What does Ephesians 2:22 mean?
ESV: In him you also are being built together into a dwelling place for God by the Spirit.
NIV: And in him you too are being built together to become a dwelling in which God lives by his Spirit.
NASB: in whom you also are being built together into a dwelling of God in the Spirit.
CSB: In him you are also being built together for God's dwelling in the Spirit.
NLT: Through him you Gentiles are also being made part of this dwelling where God lives by his Spirit.
KJV: In whom ye also are builded together for an habitation of God through the Spirit.
NKJV: in whom you also are being built together for a dwelling place of God in the Spirit.
Verse Commentary:
Previously, Paul described the collective church of Jesus, the apostles, prophets, and all other believers as a temple. Here, Paul also includes his readers as an important part of the building process. Notice that this work takes place "by the Spirit." We worship by the Spirit (Philippians 3:3), live by the Spirit (Galatians 5:25), are led by the Spirit (Galatians 5:18), walk by the Spirit (Galatians 5:16), are taught by the Spirit (1 Corinthians 2:13), and are washed, sanctified, and justified by the Spirit (1 Corinthians 6:11). Just as salvation is something owed purely to the grace of God (Ephesians 2:8–9), success in the Christian life is owed entirely to the power of God through the Holy Spirit.

This segment, which began in verse 11, is summarized here in verse 22. Paul once again highlights the reality of Christian unity. God is the emphasis of the church, and that church—God's people—is made up of all of the individual parts which work together to worship Him. Regardless of background, Jew or Gentile, and regardless or past sins, God can forgive. He creates a new family among believers, joining us together both in this life and in eternity (John 17:20–26).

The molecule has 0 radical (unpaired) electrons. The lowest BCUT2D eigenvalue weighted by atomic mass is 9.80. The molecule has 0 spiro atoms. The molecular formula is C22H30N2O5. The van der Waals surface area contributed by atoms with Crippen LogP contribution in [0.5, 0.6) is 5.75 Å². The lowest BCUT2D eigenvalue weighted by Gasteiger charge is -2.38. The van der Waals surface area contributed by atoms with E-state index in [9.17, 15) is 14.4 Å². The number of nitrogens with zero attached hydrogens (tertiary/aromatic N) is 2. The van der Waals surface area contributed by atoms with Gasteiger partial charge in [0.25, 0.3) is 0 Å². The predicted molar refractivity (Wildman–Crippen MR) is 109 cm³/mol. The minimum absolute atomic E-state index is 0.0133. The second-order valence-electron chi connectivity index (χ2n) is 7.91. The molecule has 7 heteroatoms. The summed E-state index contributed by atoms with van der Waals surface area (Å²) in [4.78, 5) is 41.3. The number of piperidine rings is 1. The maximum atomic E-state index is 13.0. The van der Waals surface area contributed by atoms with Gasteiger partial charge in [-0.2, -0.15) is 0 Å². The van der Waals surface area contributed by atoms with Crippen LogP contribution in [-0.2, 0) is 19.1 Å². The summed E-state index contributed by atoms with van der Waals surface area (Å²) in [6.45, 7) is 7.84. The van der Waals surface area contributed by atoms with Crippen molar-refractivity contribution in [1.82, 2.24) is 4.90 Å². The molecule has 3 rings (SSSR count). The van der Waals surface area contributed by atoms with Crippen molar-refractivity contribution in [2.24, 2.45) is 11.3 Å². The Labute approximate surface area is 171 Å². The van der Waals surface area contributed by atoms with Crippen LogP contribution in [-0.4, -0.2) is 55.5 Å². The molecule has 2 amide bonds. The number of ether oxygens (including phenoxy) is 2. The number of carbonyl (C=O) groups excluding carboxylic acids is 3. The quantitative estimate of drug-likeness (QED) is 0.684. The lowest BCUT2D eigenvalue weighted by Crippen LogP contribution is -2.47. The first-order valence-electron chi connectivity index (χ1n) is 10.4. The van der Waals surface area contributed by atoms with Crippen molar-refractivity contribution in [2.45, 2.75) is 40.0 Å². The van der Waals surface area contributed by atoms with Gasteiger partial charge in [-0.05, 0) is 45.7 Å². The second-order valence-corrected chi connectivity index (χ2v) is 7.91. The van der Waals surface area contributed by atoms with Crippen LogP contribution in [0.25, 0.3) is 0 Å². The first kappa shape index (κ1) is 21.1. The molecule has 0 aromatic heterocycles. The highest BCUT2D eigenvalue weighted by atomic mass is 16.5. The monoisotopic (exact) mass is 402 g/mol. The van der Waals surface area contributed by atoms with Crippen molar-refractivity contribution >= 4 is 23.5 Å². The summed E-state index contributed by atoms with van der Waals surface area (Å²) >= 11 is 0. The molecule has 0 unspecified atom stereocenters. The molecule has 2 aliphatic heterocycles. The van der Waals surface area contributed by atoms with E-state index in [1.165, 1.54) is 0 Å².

Verse Context:
Ephesians 2:11–22 explains how those who are saved, by grace through faith in Christ, have become part of a single family. Prior to the coming of Jesus, the Jewish people considered Gentiles to be unclean and inferior. Here, Paul explains how the gospel extends hope, promise, and a relationship with God to Jews and Gentiles alike. Most of the Ephesian church would have been Gentiles, and Paul frequently found himself countering anti-Gentile sentiment among various churches.
Chapter Summary:
Paul repeatedly emphasizes that salvation is accomplished on the basis of grace, through faith. Good works, human effort, and our best intentions will never be enough to earn salvation. Every person is marked with sin, both deliberate and accidental, and for this reason we deserve to be separated from God. Only through His mercy and grace can we be saved, leaving no room for bragging. This also means that all who are saved, Jew and Gentile alike, are part of the same spiritual family. There is no cause for hostility between believers; we are all unworthy, and all saved by the same kindness of God.
Chapter Context:
The first three chapters of Ephesians focus on doctrinal issues; the last three show how those principles should be applied in real life. Chapter 2 makes a pair of related points about our status as saved believers. First, salvation is entirely dependent on the grace of God, not human efforts. Second, this means all Christians are part of the same family, Jew and Gentile alike. This bridges chapter 1's explanation of God's awesome glory to chapter 3's discussion of God bringing His long-awaited plan into action.
Book Summary:
Ephesians follows a theme common in Paul's writings: connecting theory with practice. In this book, however, he goes into greater depth before making the transition. As a letter meant to be read by more than just the believers at Ephesus, this is an important look at how Christian belief should translate into Christian action. The first three chapters lay out spiritual ideas, the last three chapters show how these truths should be applied in the life of a mature believer. Paul focuses heavily on love, the unity of the Christian church, and the incredible value of our salvation through Christ.
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